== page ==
Documentaries illuminate small screen
Sometimes the recent past can seem most foreign. The 2018 documentary “Studio 54” (10 p.m., A&E, TV-14) glances back at a nightspot that defined a very brief era, a specific style of hedonism and excess that delighted some and scandalized others.
Most of all, “Studio 54” is a profile of its founders, Steve Rubell and Ian Schrager. They’re portrayed as friends from college and ambitious young men from Brooklyn who captured a certain brand of lightning in a bottle.
The film features a wealth of period footage from personal home movies and news footage. It had the full participation of Schrager. (Rubell died in 1989.)
Having its subject on hand is both a plus and minus. We get an insider’s look at Schrager’s wild ride, going from the toast of the town to an FBI raid and imprisonment for tax evasion. At the same time, the film is a tad breezy about the historical and cultural currents of the era.
Nobody talks about cocaine or how that expensive party drug may have ushered in the “velvet rope” mentality that defined “Studio 54” and presaged 1980s culture.
› “Independent Lens” presents the 2018 documentary “Hale County This Morning, This Evening” (10 p.m., PBS, TV-14, check local listings). Nominated for an Academy Award for Best Documentary Feature, this film was five years in the making. A dreamlike meditation, it defies easy description.
The first documentary from director RaMell Ross, it presents short vignettes, often shot and framed in unconventional ways, of his neighbors in a rural corner of Alabama. Mothers and grandmothers comfort babies, student athletes talk about their ambitions, a town gathers for a game or a parade, a car rolls past a cotton field that seems to go on forever. The film rolls on with the loosest sense of narrative. Or perhaps no narrative at all.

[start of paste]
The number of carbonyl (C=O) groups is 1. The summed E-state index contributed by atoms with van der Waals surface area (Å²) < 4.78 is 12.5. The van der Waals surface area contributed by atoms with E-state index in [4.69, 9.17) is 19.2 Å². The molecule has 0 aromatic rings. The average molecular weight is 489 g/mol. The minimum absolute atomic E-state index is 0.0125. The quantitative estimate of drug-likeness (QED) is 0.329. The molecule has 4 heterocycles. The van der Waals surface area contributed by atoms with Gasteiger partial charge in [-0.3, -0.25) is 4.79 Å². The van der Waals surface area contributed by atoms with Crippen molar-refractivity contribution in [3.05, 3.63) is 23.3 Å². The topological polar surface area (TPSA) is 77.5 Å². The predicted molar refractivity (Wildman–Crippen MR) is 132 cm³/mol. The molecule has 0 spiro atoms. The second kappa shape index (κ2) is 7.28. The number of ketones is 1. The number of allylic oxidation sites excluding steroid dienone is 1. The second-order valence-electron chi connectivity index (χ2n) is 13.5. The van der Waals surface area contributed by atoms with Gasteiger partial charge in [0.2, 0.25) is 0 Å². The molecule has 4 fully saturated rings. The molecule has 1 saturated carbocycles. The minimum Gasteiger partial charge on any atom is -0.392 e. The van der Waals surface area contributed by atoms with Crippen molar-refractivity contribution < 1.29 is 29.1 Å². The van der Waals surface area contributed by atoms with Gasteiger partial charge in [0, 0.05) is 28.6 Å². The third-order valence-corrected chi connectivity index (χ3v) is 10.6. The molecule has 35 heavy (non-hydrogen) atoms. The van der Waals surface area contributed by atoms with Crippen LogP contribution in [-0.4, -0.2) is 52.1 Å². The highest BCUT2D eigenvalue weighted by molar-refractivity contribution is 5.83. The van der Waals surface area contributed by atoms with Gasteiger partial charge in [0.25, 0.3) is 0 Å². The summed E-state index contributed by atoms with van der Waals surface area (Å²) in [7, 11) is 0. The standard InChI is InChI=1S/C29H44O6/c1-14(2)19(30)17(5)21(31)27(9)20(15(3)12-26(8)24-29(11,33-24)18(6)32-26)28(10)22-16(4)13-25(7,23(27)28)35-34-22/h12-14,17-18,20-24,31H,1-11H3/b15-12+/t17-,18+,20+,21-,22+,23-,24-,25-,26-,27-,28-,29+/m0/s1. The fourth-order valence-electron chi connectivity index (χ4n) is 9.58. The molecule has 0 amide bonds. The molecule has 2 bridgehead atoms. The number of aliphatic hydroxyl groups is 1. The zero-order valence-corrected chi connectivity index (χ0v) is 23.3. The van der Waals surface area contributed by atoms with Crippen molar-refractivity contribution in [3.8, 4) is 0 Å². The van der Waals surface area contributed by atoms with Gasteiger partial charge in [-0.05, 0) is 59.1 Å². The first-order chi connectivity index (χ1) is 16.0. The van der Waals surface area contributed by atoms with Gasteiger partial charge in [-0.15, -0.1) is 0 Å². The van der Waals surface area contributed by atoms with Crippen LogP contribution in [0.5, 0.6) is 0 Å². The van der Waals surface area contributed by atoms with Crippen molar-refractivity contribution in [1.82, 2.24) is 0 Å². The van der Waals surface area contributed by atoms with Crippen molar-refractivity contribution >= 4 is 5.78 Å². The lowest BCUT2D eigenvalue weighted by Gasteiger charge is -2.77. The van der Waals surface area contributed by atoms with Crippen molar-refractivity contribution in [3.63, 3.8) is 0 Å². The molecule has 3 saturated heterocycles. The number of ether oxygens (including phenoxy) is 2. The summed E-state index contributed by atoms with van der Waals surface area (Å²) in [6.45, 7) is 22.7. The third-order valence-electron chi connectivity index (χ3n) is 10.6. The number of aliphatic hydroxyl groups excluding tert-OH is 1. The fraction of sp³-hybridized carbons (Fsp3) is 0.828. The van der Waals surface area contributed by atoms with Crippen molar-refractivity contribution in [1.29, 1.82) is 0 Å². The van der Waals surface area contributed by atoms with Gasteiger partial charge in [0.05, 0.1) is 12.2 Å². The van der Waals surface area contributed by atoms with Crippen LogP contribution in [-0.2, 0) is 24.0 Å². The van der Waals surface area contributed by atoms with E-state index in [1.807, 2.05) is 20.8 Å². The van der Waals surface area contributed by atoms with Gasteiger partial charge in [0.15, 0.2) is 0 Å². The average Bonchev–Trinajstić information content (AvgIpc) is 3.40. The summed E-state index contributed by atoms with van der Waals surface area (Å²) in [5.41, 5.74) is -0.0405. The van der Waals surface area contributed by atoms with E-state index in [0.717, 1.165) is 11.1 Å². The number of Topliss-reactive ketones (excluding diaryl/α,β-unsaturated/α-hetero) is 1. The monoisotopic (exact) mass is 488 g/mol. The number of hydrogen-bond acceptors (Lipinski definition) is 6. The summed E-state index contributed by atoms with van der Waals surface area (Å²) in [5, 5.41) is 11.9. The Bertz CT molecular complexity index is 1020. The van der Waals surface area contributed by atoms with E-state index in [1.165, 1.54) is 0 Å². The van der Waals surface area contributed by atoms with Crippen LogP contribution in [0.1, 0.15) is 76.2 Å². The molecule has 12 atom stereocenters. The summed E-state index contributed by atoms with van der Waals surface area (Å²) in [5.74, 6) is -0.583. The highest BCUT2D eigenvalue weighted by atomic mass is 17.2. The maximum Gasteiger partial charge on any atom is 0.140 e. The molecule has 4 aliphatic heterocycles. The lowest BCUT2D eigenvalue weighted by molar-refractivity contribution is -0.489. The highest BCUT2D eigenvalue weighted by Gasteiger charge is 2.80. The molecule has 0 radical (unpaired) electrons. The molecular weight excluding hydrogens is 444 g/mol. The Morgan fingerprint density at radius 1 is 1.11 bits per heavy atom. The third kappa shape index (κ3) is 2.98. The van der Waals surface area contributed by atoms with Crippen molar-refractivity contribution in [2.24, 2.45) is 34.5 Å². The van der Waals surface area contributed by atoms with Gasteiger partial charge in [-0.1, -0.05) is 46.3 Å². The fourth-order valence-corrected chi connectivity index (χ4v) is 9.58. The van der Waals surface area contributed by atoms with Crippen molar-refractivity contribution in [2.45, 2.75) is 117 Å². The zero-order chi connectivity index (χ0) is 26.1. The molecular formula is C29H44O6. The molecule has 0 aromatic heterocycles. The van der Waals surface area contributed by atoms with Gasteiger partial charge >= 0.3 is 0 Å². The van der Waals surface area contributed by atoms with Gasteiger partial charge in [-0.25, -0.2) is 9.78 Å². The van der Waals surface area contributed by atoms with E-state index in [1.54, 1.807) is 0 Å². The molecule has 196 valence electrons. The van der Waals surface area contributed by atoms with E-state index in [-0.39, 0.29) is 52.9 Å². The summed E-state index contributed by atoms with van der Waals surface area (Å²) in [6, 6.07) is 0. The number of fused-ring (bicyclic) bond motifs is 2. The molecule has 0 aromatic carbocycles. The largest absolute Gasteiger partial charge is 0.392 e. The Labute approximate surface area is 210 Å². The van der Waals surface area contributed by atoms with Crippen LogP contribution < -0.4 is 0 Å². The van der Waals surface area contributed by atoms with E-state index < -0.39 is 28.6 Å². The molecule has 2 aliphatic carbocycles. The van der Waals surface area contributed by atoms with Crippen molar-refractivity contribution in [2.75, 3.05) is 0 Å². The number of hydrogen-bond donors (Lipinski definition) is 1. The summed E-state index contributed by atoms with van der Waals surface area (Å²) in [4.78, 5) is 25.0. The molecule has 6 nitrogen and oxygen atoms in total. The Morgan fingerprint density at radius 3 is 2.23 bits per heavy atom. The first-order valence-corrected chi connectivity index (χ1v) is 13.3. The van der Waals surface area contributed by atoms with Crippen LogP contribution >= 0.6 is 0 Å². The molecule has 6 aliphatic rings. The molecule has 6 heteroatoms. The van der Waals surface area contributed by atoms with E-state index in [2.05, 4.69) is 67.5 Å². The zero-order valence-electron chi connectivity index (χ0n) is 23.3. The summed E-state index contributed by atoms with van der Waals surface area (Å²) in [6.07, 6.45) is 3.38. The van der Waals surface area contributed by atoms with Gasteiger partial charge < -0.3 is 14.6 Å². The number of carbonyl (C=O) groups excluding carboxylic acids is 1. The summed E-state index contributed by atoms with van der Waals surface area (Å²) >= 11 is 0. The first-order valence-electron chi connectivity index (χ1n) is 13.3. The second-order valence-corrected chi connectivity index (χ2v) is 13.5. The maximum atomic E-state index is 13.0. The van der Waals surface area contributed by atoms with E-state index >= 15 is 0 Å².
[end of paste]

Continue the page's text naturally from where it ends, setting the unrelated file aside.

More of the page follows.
If you wanted to nail down “Hale County” as a movie “about” black life in Alabama or America, you might be technically correct but miss larger points. It’s an artist’s
poetic reflection from his particular point of view. If the Criterion Collection presented a film like this from a French director, would we obsess about its “Frenchness”? Or look for universal observations about what it means to be human?
Like many poetic experiences, it’s not for every viewer. Its absence of straightforward narrative asks us to think about the stories we may follow too easily. Is it mesmerizing? Or unfocused? I couldn’t stop watching.
› The 2017 documentary “Scotty and the Secret History of Hollywood”
(9 p.m., Starz, TV-MA) profiles Scotty Bowers, a World War II Marine veteran and Los Angeles gas station attendant who claims to have engaged in, or facilitated, sexual liaisons involving an astounding number of closeted movie stars, among them the most beloved idols from Hollywood’s golden age. As actor Griffin Dunne blurbed for “Full Service,” the trashy yet matter-of-fact book that inspired this film: “Turner Classic Movies will never quite look the same.”
Contact Kevin McDonough at kevin [email protected]